All things come to those who wait, and bufferbloat measurement tools are no exception. When we hosted a workshop on reducing Internet latency way back in 2013, one of the identified outcomes was the need for better tools to help users understand when they had a bufferbloat problem, and now we have just such a tool from the awesome folks over at DSLReports. Before going any further I should probably clarify what we mean by bufferbloat. more»

Ferocious FttH Competition in China

Most of the discussions, analyses and comments regarding the strategic issues in telecommunication are still focussed on the mature markets in Europe and North America, where there are well-established policies and regulations with institutions that have been in existence for many decades. Occasionally one hears claims that we are reverting back to old telecoms policies and regulations, as, for example, was the case with the FCC proposal for its Title II legislation. more»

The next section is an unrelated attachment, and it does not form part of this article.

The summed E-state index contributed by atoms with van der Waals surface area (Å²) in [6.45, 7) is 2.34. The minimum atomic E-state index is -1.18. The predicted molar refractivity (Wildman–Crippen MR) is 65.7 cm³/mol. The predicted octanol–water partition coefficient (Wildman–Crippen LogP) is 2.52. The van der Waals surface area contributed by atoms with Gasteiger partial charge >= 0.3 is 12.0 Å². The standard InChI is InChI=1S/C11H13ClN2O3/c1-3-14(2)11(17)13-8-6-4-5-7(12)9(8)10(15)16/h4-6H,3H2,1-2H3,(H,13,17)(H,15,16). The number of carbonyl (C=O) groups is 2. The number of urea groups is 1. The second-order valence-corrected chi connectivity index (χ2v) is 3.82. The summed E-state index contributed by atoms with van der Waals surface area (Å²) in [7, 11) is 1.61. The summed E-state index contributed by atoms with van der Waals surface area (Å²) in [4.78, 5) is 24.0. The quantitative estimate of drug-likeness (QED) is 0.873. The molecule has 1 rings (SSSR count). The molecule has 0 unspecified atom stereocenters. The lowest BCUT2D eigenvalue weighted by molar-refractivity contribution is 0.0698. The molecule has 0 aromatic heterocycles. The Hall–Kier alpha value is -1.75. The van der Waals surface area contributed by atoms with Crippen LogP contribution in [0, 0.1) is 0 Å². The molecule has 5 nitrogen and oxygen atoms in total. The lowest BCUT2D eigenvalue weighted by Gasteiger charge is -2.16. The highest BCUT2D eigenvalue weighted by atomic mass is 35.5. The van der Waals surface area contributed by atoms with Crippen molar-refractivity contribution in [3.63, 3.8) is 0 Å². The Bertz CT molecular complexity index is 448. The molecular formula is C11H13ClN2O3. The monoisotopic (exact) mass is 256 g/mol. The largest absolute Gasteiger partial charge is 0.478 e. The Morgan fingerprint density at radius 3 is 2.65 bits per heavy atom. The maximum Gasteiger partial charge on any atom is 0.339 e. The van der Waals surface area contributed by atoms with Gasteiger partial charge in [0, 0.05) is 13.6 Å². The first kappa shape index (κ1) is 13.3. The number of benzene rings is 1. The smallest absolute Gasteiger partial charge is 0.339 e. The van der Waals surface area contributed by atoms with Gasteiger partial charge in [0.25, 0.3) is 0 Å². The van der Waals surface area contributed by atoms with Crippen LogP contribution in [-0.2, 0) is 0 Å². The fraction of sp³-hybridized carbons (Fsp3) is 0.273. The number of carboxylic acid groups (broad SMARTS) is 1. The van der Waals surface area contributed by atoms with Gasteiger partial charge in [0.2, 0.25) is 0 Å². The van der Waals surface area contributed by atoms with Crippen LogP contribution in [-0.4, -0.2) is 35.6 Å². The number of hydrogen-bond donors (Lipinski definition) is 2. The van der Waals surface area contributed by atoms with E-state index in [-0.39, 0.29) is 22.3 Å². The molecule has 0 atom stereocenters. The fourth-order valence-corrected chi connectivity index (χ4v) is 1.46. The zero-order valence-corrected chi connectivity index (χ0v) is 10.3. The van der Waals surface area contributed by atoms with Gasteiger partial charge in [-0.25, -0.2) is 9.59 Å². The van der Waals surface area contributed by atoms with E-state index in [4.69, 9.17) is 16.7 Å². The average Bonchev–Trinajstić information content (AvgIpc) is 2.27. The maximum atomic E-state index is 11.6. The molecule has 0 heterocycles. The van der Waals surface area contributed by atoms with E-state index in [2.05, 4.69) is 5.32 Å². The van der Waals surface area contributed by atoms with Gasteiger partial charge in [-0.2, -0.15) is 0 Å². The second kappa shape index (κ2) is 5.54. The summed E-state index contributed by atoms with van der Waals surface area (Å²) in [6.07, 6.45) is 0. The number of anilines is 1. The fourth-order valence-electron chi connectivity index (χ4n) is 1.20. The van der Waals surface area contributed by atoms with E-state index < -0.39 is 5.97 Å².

Did Google's Infrastructure Coup Work?

There is no doubt that the Google fibre rollout in Kansas City has been a success. Take-up rates are as high as 75%. However, when it was first announced in 2010, we stated that the real reason behind Google's entry into this market was to prove that FttH can be cost-effective and can generate a profitable return -- in the hope that the sluggish telcos would become more active in the rollout of FttH networks. Yet, Google is proving that this indeed can be done, the telcos remain sluggish in deploying FttH. more»

Low Cost Economy Depends on Ubiquitous Affordable High Speed Broadband

Around the world there are ongoing developments to reform and transform industries and whole sectors with the assistance of new information & communications technologies (ICTs). There is a clear understanding that reforms are essential in order to provide the level of services and the quality be it in business or elsewhere. Lifestyle issues are under threat in relation to the quality and the affordability of healthcare, social services, education, energy and the environment... more»